Budgeting: The scope should also include a detailed breakdown of the project's budget, including billable hours and expenses. This section should also include a disclaimer about handling requests from the client regarding work that falls outside of the project scope. Project managers may wish to include details of extra fees that will be charged if this happens to minimize scope creep.
You should also discuss how project progress will be tracked and reported, and how often you will communicate with your client throughout the project.
We suggest you encourage your client to stay in touch exclusively via your project management platform, as this will ensure communication is transparent and always within the context of the project.
It also prevents important messages from getting lost in email chains or chat threads.
Stage #2: Planning
The second stage of the project lifecycle, planning, is all about defining the work that will go into the project and assigning that work as tasks to relevant team members.
To do this, the project team should collaboratively identify the steps it will take to achieve the project goal. In some cases, the tasks can be divided up thematically between different groups within the team, e.g. Creative/Marketing/Development.
Another important step during planning is to identify project milestones.
These are target dates that represent a major landmark on the way to project completion like all copy reviewed and sign off on all assets. This high-level measure of project progress can be valuable for senior stakeholders, who may only have the time to check in on the project sporadically.
Project managers can turn deliverables and milestones into digital project timelines using a tool like Teamwork. Tools like Kanban boards and Gantt charts allow project managers to create timelines, add milestones and tasks, and give clients a visual representation of milestones and delivery dates.
A Teamwork Gantt chart gives creative project managers and clients a visual of how long a project will take and when tasks are expected to get done
The planning stage also involves working out who is available to work on the project and how many hours are needed per resource. You may need to outsource some tasks to a third-party, such as a freelancer or another creative agency. This process is called capacity planning.
Project management software that is specifically geared toward client services teams is essential here. Teamwork's Workload Planner allows creative project managers to view and manage each team member's capacity.
The tool allows project managers to see if a creative team member has spare time to schedule extra tasks on their calendar. But it's also a great way to spot if someone else's schedule is overloaded and assigned too much work.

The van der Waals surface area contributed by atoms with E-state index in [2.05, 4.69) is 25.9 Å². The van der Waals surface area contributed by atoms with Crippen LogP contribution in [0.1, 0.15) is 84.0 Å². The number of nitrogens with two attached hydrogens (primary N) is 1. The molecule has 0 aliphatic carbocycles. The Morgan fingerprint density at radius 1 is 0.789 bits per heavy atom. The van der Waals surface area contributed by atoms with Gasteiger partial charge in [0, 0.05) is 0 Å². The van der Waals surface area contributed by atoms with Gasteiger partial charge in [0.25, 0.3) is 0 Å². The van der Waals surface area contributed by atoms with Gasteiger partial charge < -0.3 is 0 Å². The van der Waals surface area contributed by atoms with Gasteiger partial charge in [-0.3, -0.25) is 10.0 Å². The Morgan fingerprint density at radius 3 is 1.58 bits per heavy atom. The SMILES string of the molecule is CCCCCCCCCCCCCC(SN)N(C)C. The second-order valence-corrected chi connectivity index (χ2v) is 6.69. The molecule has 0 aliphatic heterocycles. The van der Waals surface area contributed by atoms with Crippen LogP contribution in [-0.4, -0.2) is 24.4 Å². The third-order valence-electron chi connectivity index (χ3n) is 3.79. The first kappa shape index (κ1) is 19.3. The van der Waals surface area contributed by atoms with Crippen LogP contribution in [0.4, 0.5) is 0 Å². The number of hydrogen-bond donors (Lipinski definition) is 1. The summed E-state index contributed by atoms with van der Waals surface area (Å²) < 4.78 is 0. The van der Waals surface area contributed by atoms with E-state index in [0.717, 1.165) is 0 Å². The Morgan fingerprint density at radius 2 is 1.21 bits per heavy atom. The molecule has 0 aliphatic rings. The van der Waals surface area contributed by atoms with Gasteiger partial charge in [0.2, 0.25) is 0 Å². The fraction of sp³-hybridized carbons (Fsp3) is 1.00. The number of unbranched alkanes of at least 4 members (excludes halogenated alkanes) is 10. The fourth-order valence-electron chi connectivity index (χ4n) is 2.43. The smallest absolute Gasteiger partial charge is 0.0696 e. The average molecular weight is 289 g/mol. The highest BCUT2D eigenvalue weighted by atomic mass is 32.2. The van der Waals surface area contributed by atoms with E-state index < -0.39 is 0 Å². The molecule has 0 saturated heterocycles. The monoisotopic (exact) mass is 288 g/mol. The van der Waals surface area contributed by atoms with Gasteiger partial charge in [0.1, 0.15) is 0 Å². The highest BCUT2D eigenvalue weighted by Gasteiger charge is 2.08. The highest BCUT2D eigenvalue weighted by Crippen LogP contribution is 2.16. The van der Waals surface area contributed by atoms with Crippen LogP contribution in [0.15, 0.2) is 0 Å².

If that happens, creative team leaders and acting project managers can use the Workload Planner to drag-and-drop tasks onto another team member's calendar. This helps leaders easily balance the entire team's workload in one space.
Stage #3: Execution
This helps move along the progress of a project by team members giving full visibility into their own statuses. But for client services teams, you need to ensure your team can also track time spent on each task.
Time tracking software shouldn't be used to micromanage creative teams. Instead, it can be used to identify scope creep and create more transparency into workload capacities for clients to see.
There are only so many hours in the day, right?
And for agency owners, time tracking is a more accurate way to provide clients with a detailed bill. Use this software to understand common project time estimates so your team has enough time to do the work.
Also, this is a great opportunity for leaders to know how much additional work they can absorb or if there are enough resources for new clients. A good method for workflow tracking is using a kanban board view.
This is where tasks are represented by cards, which can be moved along a series of columns indicating task status like In Progress, In Review, With Client, or Approved. Kanban boards make it easy to spot bottlenecks so they can be fixed before they become a serious problem.
Other options for monitoring team progress include visualizations such as Gantt charts, which were mentioned earlier. During the execution stage, there may be times when a team member finds they cannot complete a task due to an obstacle they have encountered.
In these cases, they can flag up the blocker that's getting in the way, so their teammates can help them find a solution.
Stage #4: Creative signoff
This is when the client signs off on the creative project, marking it as finished. Easy peasy or pain in the beck?
The final stage shouldn't be skimmed or over-planned. So, how do you meet in the middle? Kick this phase off by making sure all assets and tasks have been properly signed off before it heads to the client.